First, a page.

Basketball had been around for 10 years before it came to the small campus of Connecticut Agricultural College in 1901.
"It is the opinion of the students that basket ball (sic) could be introduced into our college sports," wrote the editors of The Lookout in the December 1900 issue of the monthly student newspaper.
The student editors were optimistic about what basketball would do for the campus, if use of the college hall were approved.
"If the privilege of using this for such a purpose could be obtained, it is our opinion that with the able coaching of our physical director we could have a basket ball team that would be a close rival to our successful football team."
Two issues later, The Lookout reported that "It will interest many of our readers to know that a basket ball team has been organized at C.A.C. Basket-ball (sic) here is as yet largely experimental. It bids fair, under the able coaching of Mr. Knowles, to become a permanent athletic feature at our college."
That same January 1901 issue reported on the first men's game:
"It may be justly said that the first attempt at C.A.C. at basket-ball (sic) was a success.
"With fine sleighing on a fine night, Mr. Knowles took our team to Willimantic to play the team of the Willimantic High School, and to the honor of our team it may be said that the students, the young ladies especially, took enough interest in the boys in the blue and white jerseys to accompany them to Willimantic to cheer lustily during the entire game."
The score: C.A.C., 17; WHS, 12. The game began, and ended, the first season of play, and an undefeated season was recorded: 1-0. The experiment was deemed a success, and the team was formally organized in the 1901-1902 season. Photo of the 1901 men's team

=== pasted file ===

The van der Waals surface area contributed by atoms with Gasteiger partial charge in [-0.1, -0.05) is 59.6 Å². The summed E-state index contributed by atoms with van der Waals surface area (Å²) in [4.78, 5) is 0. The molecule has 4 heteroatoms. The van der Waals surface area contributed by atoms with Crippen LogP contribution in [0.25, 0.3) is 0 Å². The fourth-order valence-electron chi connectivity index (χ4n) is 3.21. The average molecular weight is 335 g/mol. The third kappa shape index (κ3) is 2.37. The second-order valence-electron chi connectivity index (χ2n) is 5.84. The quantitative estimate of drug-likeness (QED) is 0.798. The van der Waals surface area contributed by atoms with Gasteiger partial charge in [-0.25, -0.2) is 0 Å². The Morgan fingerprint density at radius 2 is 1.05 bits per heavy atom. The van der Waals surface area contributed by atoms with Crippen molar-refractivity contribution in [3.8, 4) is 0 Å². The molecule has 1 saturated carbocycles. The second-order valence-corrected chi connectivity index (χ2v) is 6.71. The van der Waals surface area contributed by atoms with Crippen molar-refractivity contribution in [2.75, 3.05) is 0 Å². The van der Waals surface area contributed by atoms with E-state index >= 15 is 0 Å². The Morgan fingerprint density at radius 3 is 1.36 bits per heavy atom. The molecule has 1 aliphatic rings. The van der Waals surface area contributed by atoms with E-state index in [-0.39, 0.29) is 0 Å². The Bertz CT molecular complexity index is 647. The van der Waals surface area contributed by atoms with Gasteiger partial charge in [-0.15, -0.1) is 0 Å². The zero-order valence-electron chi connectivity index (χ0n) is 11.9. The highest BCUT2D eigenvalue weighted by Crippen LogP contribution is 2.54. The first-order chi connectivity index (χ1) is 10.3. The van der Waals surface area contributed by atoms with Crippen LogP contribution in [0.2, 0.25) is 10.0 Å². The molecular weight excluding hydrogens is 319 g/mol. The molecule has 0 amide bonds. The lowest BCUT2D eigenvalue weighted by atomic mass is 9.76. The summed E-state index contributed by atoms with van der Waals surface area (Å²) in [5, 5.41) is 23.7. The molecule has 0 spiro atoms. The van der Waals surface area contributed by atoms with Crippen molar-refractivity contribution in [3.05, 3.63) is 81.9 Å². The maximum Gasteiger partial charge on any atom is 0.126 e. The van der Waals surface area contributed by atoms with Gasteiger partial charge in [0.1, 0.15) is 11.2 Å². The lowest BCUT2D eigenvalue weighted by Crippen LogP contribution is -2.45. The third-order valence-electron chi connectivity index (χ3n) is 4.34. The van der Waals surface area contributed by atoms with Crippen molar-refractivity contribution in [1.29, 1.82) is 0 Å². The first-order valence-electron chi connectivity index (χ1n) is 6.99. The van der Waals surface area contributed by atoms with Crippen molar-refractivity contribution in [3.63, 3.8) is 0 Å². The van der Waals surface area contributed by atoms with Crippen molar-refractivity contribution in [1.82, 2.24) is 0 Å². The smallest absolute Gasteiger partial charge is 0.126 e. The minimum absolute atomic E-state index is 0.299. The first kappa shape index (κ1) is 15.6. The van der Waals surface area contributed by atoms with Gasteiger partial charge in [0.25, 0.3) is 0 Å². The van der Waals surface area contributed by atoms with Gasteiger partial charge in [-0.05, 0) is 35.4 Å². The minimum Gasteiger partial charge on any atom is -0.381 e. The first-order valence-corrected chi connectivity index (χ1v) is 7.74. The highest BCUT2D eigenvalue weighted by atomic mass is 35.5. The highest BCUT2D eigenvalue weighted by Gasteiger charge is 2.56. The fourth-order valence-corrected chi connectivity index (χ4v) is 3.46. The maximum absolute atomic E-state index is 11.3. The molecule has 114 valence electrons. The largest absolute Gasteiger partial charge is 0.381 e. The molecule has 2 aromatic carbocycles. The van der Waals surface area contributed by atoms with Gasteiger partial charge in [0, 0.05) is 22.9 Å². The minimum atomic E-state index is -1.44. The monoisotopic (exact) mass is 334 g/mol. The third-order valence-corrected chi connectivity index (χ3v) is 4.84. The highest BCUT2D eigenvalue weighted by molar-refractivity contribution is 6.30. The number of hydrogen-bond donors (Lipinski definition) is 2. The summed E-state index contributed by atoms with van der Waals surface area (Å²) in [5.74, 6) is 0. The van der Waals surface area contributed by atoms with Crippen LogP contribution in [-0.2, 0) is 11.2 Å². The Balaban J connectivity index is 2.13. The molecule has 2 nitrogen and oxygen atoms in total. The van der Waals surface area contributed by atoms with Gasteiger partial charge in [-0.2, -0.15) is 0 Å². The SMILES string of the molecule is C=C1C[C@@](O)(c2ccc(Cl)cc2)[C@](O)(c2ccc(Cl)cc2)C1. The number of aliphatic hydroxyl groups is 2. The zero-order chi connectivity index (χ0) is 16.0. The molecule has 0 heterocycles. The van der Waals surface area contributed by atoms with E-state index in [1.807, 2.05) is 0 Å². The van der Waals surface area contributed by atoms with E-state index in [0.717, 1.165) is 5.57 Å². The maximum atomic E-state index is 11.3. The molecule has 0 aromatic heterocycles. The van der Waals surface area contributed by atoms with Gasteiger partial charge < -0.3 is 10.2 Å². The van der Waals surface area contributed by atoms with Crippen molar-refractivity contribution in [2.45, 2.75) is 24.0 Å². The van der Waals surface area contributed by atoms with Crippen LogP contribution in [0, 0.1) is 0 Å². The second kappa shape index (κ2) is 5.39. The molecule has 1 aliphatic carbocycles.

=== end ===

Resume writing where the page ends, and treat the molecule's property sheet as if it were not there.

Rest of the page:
The "young ladies" - there were 13 living in Grove Cottage in the spring of 1901 - thoroughly enjoyed the athletic contest. And, as Coach Knowles was their "physical culture" director as well, his influence and the thrill of the game must have led them to want a team of their own.
A year later, with the second season of men's basketball barely begun, The Lookout reported in its February 1902 issue that "there has appeared a new feature in our athletics, a basketball team, made up and well made up from the young ladies of Grove Cottage.
"Here we wish to congratulate the young women upon their success in interesting Mrs. Stimson in their work. A more ideally fit manager could not have been found. There is plenty of good material on the team. The college has followed this new series of games with interest."
Helen Stimson was the wife of C.A.C.'s president, Rufus Stimson.
The series comprised two games between the young ladies of Grove Cottage (the women's residence hall, built in 1895), and those of Willimantic High School.
The first game was held on a Saturday afternoon in February 1902 at home in the college hall of Old Main.
J.B. Twing, athletic notes editor for The Lookout, wrote "Saturday afternoon the College Girls' Basketball Team played and won their first game in the College Hall before the largest attendance of the season.
The Willimantic High School girls boasted considerably and were greatly surprised to find such a lively aggregation of agile young ladies."
"The college girls," wrote Twing, "started in with a vigor amazing to behold, and Miss Koons soon made a pretty throw into the basket from the field." Grace Koons, daughter of C.A.C.'s president emeritus, Benjamin Koons, made the first score of the first women's game.
A student with another familiar name put in the second basket: Monteith. Marjorie, daughter of history professor Henry R. Monteith, would later become captain of the women's team.
Monteith, the team's center, made the first score of the second half, and when the game was over, the C.A.C. women had won 15 to 6. Their second game, a few weeks later, on March 13, was in Willimantic.
Marjorie Monteith again was top scorer for C.A.C., hitting six of the team's eight baskets. Grace Koons hit the other two and a foul shot. C.A.C. again beat Willimantic, with a score of 25 to 6 (field goals were worth three points each).
And 100 years later, UConn women's basketball has ended with another undefeated regular season.
Mark J. Roy